During snowmaking, there were significant levels of odour directly within the snowplume. Outside the snowfall area, odours were considerably less. At a distance of 30 m from the plume, odours were minimal. Observations of odour levels at distances greater than 30 m downwind were not made. The freshly made snowpack could be smelled when standing directly beside it. At a distance of 10 m the snowpack odour could not be distinguished from the barns or ice-covered lagoon. The surface odour of the snowpack continually decreased over the winter as the snowpack aged. However, when the deeper layers of the snowpack were exposed, a distinct 'ammonia odour' was observed. The meltwater was grey/brown in colour, and had a definite 'manure' odour to it. However the odour of the meltwater was considerably less than that of untreated liquid manure. The residue left on the liner was grey and ash textured with a faint manure odour which decreased as it dried.

Most of the nitrogen load in both the raw manure and the Snowfluent meltwater, was in the form of ammonia. The volatile nature of ammonia is likely the reason for most of the nitrogen loss associated with liquid hog manure management. Nitrogen loss and retention is discussed further in section 3.0, Nutrient Retention.

Processes of the Snowfluent Treatment

The Snowfluent process can be thought of as a series of three sub-processes. Atomization/crystallization (A/C) occurs as the raw wastewater is divided into small (approx. 200 Ám in diameter) droplets and blown into the air where it freezes into ice crystals. Snowpack aging occurs as the snowpack is exposed to diurnal and seasonal fluctuations in many climatic parameters such as temperature, humidity, and solar radiation. These fluctuations cause physical and chemical changes within the snowpack. Melting is the separation of the snowpack into liquid runoff and a solid residue.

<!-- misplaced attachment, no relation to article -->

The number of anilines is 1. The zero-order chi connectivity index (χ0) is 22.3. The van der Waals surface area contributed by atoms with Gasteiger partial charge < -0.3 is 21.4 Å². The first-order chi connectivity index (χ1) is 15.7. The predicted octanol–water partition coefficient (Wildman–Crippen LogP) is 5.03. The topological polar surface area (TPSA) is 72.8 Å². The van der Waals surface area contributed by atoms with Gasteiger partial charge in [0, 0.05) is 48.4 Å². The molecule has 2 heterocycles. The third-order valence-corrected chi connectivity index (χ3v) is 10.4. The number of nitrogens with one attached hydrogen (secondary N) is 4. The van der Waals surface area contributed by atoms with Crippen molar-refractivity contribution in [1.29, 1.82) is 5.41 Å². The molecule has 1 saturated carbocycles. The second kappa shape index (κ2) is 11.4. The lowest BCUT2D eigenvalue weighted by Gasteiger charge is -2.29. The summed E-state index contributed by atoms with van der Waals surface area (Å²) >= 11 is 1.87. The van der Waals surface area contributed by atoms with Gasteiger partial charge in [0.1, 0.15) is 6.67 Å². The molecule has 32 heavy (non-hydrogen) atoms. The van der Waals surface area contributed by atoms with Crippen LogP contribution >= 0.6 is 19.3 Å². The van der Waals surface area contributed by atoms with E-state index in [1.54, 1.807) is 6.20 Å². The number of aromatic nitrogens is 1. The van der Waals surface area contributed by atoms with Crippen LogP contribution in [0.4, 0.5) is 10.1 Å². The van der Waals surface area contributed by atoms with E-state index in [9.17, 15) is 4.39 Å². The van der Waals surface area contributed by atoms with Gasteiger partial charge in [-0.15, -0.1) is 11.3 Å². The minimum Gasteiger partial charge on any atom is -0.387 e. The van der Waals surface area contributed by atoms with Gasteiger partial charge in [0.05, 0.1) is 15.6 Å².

By mixing the raw manure with high pressure air within the snowgun, not only is the stream of wastewater atomized, but the expansion of the compressed air as it exits the snowgun absorbs heat, lending additional cooling to the spray.

The treatment effect of the A/C phase was dependant on volatilization and precipitation. Coliform concentrations were also reduced via quick freezing and UV exposure, discussed later in this section. Volatilization occurred when compounds such as CO2, ammonia, and some volatile organics were released as a vapour from the atomized droplets. Constituent decreases attributed to volatilization can be explained by the nature of atomized water droplets. When a volume of water resides in a lagoon, processes such as the chemical oxidation of oxidizable compounds, and release of soluble ammonia to a gaseous form are restricted by the amount of these compounds that have access to the air. This depends on the available surface area, and the number of the molecules which are close enough to the air/liquid interface to be affected. It is estimated that when a 1 m3 volume of water is atomized through the Snowfluent nozzle to droplets in the order of 200 Ám in diameter, its surface area is increased approximately 30,000 times. Also, due to the minute volume of water contained in each drop, no molecule within the droplet is greater than 100 Ám from the surface, where oxygen can diffuse into the liquid, and volatile compounds can diffuse out.

Precipitation occurred when the action of freezing encouraged dissolved compounds to form insoluble or slightly soluble compounds (Huber and Palmateer, 1985). The loss of acidic compounds such as CO2 caused a rise in the pH (approx. 0.79 pH units in this test) of the water as it moved from the raw effluent phase to the fresh snow phase of the Snowfluent process, possibly catalysing further precipitation. These insoluble or slightly soluble precipitates, initially trapped in the matrix of the ice crystals, separated physically from the water when snowmelt began.
The A/C phase of the Snowfluent process also produced the greatest reductions in faecal pathogens. This was due to the nature of how atomized water freezes. Small droplets (approx 200 microns in diameter) of atomized water have less latent heat energy than large volumes of water, and also have a larger surface area to volume ratio. Small droplets freeze rapidly with a greater proportion of their volume exposed to the cold air at the surface. Rapid freezing of bacterial cells causes rupturing of the cell membrane by expanding ice crystals.